Circumoral cyanosis may be present in extreme cases of respiratory distress The

Circumoral cyanosis may be present in extreme cases

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Circumoral cyanosis may be present in extreme cases of respiratory distress. The nurse would expect the client to have a decreased forced expiratory volume because asthma is an obstructive pulmonary disease. Breath sounds will be "tight" sounding or markedly decreased; they won't be normal. 6/42. A client with acute asthma is experiencing inspiratory and expiratory wheezes and a decreased forced expiratory volume. What is the priority intervention by the nurse? A. Beta-adrenergic blockers B. Bronchodilators C. Inhaled steroids D. Oral steroids B: Bronchodilators are the first line of treatment for asthma because bronchoconstriction is the cause of reduced airflow. Beta-adrenergic blockers aren't used to treat asthma and can cause bronchoconstriction. Inhaled or oral steroids may be given to reduce the inflammation but aren't used for emergency relief. 7/43. A client tells the nurse that he was recently diagnosed with an allergy to Chinese food after he experienced an asthmatic attack. The nurse determines that teaching is successful when the client makes which statement? A. "I should only eat Chinese food once per month." B. "I should use my inhalers before eating Chinese food." C. "I should avoid Chinese food because this is a trigger for me." D. "I should determine other causes because Chinese food wouldn't cause such a violent reaction.” C: If the trigger of an acute asthma attack is known, this trigger should be avoided at all times. Using an inhaler before eating wouldn't prevent the attack, and food is commonly a trigger for an acute asthma attack.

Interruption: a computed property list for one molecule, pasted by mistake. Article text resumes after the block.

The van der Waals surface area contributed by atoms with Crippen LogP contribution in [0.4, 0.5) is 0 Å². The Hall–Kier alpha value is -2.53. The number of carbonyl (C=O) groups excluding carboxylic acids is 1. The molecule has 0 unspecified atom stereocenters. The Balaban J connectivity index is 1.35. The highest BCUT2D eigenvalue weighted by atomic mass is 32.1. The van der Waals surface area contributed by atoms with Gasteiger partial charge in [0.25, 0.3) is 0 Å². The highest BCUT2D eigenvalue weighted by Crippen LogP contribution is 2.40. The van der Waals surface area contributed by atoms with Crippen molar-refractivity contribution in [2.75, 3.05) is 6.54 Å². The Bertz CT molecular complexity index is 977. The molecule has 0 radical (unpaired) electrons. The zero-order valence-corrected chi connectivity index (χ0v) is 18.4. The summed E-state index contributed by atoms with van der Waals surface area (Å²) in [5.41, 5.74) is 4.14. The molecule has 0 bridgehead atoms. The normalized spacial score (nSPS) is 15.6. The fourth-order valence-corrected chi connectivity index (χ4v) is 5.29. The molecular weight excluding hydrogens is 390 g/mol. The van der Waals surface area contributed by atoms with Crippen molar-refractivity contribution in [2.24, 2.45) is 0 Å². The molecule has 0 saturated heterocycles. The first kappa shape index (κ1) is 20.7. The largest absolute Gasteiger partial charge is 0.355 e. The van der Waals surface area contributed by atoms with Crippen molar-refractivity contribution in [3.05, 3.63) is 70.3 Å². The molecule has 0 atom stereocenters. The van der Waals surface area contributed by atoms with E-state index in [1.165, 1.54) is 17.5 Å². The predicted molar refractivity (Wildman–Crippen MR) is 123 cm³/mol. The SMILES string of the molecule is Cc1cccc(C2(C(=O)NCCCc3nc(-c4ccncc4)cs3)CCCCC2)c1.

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8/44. A 58-year-old client with a 40-year history of smoking one or two packs of cigarettes per day has a chronic cough producing thick sputum, peripheral edema, and cyanotic nail beds. Based on this assessment, the nurse suspects the client may be experiencing: A. acute respiratory distress syndrome (ARDS) B. asthma C. chronic obstructive bronchitis D. emphysema C: Because of his extensive smoking history and symptoms, the client most likely has chronic obstructive bronchitis. Clients with ARDS have acute symptoms of hypoxia and typically need large amounts of oxygen. Clients with asthma and emphysema tend not to have a chronic cough or peripheral edema. 9/45. The nurse hears a physician refer to a client as a "blue bloater." The nurse is aware that this term refers to: A. acute respiratory distress syndrome (ARDS) B. asthma C. chronic obstructive bronchitis D. emphysema C: Clients with chronic obstructive bronchitis appear bloated; they have large barrel chests and peripheral edema, cyanotic nail beds, and, at times, circumoral cyanosis. Clients with ARDS are acutely short of breath and frequently need intubation for mechanical ventilation and large amounts of oxygen. Clients with asthma don't exhibit characteristics of chronic disease, and clients with emphysema appear pink and cachetic.
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